Whole system virtualization allows us to package software systems inside self-contained virtual machines, each running its own operating system along with a collection of applications and services. The use of "virtual hardware" allows agile software management of machine deployment, and the provision of strong resource isolation between co-located virtual machines enables modern cloud computing platforms. However, these benefits do not come entirely for free: the additional level of indirection can lead to increased runtime overheads and reduced performance.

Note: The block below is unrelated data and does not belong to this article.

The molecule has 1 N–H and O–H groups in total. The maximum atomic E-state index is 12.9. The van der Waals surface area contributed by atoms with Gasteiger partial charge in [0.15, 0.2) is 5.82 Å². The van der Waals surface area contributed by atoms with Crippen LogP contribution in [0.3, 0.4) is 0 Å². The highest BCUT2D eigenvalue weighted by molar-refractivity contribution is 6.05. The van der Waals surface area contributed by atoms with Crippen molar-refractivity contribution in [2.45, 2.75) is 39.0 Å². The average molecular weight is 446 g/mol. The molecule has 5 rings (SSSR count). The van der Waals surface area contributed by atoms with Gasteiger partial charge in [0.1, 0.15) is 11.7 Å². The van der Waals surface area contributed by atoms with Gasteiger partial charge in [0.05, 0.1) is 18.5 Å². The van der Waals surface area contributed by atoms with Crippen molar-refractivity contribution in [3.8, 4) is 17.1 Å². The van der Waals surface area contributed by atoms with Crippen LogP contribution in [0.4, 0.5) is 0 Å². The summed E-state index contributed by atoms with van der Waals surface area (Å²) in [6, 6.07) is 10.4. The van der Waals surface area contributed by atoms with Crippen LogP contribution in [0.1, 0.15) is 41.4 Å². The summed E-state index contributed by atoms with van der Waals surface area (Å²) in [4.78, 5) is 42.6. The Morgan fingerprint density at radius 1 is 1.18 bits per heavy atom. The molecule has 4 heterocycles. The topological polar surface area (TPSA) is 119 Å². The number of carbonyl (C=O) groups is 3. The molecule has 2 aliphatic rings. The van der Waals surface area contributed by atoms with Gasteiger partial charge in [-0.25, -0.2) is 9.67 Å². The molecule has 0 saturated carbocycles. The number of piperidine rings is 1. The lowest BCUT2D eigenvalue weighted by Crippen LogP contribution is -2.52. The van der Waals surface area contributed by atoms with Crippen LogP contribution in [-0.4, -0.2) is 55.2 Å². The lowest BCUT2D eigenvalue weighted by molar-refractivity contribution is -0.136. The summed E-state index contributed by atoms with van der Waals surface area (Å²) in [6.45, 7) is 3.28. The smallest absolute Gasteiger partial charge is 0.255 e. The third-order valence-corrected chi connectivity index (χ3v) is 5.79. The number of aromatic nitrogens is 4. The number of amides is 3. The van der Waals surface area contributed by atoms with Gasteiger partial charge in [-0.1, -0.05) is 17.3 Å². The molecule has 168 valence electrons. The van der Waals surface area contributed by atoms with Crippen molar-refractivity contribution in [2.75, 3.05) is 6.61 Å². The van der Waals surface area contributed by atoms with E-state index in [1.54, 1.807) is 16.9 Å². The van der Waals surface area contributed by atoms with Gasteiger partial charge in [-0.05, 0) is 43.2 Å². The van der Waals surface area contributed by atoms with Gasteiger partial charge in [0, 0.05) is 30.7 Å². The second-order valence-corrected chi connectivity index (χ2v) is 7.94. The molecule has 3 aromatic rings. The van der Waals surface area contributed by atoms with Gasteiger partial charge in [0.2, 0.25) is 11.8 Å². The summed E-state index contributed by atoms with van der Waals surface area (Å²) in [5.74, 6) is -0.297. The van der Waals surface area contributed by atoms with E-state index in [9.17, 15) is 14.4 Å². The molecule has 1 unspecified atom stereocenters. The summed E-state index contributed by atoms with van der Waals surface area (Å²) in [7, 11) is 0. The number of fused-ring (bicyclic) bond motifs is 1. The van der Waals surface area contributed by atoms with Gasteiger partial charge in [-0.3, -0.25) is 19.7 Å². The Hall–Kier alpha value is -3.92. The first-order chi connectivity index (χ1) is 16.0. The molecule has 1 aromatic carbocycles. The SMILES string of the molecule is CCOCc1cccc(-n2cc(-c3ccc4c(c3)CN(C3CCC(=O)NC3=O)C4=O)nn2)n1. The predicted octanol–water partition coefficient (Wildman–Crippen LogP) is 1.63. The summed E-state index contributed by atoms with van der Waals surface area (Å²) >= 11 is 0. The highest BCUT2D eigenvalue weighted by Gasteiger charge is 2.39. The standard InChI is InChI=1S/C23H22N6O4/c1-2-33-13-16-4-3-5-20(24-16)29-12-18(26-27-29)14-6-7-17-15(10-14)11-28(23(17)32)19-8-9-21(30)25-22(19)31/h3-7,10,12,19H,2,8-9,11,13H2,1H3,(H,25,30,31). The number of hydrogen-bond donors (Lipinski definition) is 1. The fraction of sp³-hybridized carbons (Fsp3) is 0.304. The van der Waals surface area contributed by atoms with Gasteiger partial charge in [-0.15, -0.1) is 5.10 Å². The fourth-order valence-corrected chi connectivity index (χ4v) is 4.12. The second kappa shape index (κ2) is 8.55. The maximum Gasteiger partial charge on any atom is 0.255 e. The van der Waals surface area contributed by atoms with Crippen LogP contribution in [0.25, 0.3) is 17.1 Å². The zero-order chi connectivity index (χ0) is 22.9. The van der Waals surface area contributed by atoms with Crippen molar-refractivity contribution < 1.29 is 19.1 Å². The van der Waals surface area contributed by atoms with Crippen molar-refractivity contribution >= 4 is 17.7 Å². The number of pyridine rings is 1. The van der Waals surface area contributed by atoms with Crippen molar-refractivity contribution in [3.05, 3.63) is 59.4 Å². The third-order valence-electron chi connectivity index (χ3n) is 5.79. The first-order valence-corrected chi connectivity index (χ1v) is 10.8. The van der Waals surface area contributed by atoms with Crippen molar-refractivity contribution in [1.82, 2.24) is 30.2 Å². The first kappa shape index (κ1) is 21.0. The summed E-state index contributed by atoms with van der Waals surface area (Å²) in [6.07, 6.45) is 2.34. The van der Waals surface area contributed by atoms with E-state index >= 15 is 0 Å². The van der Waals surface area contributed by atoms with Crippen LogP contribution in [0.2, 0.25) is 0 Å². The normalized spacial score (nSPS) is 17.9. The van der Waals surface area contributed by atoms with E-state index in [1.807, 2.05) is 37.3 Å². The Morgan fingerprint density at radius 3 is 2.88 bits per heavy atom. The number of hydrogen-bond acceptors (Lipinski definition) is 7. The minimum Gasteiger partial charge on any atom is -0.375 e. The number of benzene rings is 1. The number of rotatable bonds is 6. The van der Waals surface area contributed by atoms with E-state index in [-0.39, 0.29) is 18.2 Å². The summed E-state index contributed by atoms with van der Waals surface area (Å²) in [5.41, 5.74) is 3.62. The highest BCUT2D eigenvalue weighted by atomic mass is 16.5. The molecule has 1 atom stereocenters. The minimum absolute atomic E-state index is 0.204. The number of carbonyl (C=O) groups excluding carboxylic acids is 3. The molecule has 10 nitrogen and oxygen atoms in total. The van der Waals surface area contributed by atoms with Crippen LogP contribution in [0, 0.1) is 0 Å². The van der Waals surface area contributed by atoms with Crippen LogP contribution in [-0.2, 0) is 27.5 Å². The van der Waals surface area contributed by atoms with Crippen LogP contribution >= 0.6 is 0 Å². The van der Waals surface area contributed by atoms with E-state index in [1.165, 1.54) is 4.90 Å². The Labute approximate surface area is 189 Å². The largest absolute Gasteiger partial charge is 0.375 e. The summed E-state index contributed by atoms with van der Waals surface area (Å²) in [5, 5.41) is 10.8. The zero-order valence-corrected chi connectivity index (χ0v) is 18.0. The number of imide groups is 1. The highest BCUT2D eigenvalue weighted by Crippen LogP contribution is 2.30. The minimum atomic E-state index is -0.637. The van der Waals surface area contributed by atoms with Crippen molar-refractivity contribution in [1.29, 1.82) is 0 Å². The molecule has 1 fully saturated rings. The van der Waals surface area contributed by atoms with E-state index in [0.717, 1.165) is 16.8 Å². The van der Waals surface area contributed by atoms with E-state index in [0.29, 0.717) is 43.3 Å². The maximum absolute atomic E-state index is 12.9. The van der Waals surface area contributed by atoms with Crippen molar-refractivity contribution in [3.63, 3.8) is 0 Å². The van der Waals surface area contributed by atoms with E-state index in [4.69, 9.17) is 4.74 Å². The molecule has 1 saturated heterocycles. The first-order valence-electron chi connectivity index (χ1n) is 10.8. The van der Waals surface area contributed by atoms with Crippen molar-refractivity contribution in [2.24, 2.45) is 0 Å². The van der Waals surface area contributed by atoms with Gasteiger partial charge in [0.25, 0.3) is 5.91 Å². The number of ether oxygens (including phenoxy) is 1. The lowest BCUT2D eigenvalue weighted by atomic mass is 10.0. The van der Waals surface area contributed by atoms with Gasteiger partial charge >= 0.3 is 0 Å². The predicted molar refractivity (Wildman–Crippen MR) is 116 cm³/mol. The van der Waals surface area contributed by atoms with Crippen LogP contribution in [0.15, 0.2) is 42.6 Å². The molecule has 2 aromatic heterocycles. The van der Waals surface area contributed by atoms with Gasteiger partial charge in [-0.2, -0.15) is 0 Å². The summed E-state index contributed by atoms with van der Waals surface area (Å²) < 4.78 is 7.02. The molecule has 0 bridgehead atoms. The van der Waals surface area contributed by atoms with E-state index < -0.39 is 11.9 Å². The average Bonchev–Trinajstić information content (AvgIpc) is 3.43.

The past decade has seen huge advances in tackling this problem. CPU virtualization overheads due to dynamic binary rewriting and memory virtualization overheads due to shadow page tables were reduced by a combination of clever algorithms and hardware assistance. A key remaining problem has been I/O virtualization, and most notably tackling the challenges introduced by high-speed networks running at 10Gb/s or 40Gb/s. The following paper shows how to enable a virtual machine to attain "bare metal" performance from high-speed network interface cards (NICs).
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